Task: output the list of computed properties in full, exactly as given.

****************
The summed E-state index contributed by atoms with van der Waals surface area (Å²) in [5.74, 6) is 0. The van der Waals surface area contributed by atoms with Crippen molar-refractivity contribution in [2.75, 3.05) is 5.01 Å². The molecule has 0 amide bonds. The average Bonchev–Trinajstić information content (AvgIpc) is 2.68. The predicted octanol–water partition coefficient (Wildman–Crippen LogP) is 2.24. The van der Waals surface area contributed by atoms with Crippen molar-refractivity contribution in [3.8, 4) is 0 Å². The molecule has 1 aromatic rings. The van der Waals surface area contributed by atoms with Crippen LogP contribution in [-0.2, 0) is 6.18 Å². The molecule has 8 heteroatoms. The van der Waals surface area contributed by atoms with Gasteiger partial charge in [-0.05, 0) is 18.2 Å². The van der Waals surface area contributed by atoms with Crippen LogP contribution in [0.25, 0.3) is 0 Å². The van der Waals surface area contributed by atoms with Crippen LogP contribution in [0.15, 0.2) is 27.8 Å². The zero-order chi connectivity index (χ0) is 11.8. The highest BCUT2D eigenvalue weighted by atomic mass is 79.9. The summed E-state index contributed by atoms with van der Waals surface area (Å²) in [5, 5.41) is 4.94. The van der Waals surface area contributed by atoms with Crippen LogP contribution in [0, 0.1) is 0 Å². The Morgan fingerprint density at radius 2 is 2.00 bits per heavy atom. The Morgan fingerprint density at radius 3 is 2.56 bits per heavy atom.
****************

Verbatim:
The summed E-state index contributed by atoms with van der Waals surface area (Å²) in [5.74, 6) is 0. The van der Waals surface area contributed by atoms with Crippen molar-refractivity contribution in [2.75, 3.05) is 5.01 Å². The molecule has 0 amide bonds. The average Bonchev–Trinajstić information content (AvgIpc) is 2.68. The predicted octanol–water partition coefficient (Wildman–Crippen LogP) is 2.24. The van der Waals surface area contributed by atoms with Crippen molar-refractivity contribution in [3.8, 4) is 0 Å². The molecule has 1 aromatic rings. The van der Waals surface area contributed by atoms with Crippen LogP contribution in [-0.2, 0) is 6.18 Å². The molecule has 8 heteroatoms. The van der Waals surface area contributed by atoms with Gasteiger partial charge in [-0.05, 0) is 18.2 Å². The van der Waals surface area contributed by atoms with Crippen LogP contribution in [0.25, 0.3) is 0 Å². The van der Waals surface area contributed by atoms with Crippen LogP contribution in [0.15, 0.2) is 27.8 Å². The zero-order chi connectivity index (χ0) is 11.8. The highest BCUT2D eigenvalue weighted by atomic mass is 79.9. The summed E-state index contributed by atoms with van der Waals surface area (Å²) in [5, 5.41) is 4.94. The van der Waals surface area contributed by atoms with Crippen LogP contribution in [0, 0.1) is 0 Å². The Morgan fingerprint density at radius 2 is 2.00 bits per heavy atom. The Morgan fingerprint density at radius 3 is 2.56 bits per heavy atom.